Sergey Grybniak, founder of blockchain marketplace Opporty International, has pushed back against key claims included in a Securities and Exchange Commission (SEC) legal complaint against him and his company.
The case in question surfaced on Jan. 21 when the SEC filed a complaint in court accusing Grybniak and Opporty International of allegedly conducting an initial coin offering (ICO) of unregistered digital asset securities.
From Sep. 2017 to Oct. 2018, the filing said, Opporty raised $600,000 from nearly 200 investors in an unregistered ICO of its "OPP Tokens." During the process, the firm allegedly engaged in deceptive conduct including falsely claiming that the ICO was “SEC regulated” and misappropriating third-party content without approval.
In an open letter published on Tuesday, Grybniak claimed that statements made by the SEC were “grossly overstated” and “untruthful,” and would set an unfavorable precedent for the entire industry.
“This case is intended to create a legal precedent for integrated offering Reg D and Reg S, which was popular at the time, and was used by many projects,” Grybniak said. “If this precedent is established, it will have an impact on the entire industry, because it will be used against many projects under similar conditions. This could potentially lead to bankruptcy for many promising companies, including ours.”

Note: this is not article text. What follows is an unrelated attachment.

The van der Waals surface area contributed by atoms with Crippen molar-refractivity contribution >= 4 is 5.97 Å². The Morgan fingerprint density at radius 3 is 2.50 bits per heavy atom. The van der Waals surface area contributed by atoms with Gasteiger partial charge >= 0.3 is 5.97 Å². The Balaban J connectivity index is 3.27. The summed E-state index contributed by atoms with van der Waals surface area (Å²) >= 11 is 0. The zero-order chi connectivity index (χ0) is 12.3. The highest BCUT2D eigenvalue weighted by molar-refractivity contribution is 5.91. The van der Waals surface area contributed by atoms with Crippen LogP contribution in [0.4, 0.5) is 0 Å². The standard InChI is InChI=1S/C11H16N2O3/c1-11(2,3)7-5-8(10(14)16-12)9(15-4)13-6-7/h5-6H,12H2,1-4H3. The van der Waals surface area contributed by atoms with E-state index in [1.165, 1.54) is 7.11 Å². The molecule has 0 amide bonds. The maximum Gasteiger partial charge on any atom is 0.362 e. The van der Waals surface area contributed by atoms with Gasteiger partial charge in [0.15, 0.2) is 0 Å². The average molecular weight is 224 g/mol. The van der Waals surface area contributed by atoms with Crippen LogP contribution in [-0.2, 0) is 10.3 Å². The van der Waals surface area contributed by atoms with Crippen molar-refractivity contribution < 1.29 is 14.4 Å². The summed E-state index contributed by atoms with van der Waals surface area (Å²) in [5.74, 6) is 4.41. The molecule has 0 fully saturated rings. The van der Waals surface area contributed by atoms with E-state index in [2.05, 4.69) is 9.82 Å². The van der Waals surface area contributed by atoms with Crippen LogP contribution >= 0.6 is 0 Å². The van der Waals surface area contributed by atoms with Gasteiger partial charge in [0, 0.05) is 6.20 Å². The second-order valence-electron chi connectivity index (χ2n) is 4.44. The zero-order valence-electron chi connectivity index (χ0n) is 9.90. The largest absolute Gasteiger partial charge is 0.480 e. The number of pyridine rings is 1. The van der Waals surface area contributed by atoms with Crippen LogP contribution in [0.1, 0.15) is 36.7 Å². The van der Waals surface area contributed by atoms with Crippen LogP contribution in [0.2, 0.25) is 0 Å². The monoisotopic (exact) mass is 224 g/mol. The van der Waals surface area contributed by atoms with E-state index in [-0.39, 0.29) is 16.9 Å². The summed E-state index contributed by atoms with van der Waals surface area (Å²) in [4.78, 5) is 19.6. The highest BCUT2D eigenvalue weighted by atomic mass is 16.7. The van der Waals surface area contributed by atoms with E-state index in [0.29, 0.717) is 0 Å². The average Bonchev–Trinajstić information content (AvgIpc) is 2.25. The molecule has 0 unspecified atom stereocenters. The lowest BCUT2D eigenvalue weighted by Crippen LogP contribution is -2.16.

Grybniak argued that the SEC missed key facts about its ICO. Specifically, he said, the complaint did not mention Regulation S, which “does not require foreign investors to comply with the rules of being an accredited investor for a domestic Regulation D offering.”
He claimed that of their 194 investors, 6 are accredited investors from the U.S. and the rest are foreign investors exempt from Regulation D.
Grybniak also pushed back on the SEC’s narrative that he or his companies were responsible for the alleged wrongdoing.
“The legal framework from this token sale was not designed by me personally, or my companies,” he said. “We hired an independent professional law firm to prepare our offering materials, and they advised us to proceed as we did.”
Moreover, the SEC filing claimed that Grybniak received $13,600 from the token sale and his other company, Clever Solution, unjustly obtained $147,000. But Grybniak said that over 90% of the funds raised were depleted by autumn 2018 and he has been using personal funds as well as Clever Solution’s resources to support project development efforts at Opporty International.
In the letter, Grybniak asked the community to provide financial assistance to him and his company to move forward with the case.
“We are requesting financial assistance from the community to help us with this case. We are in a weak position because the money we raised was depleted more than a year ago,” he wrote.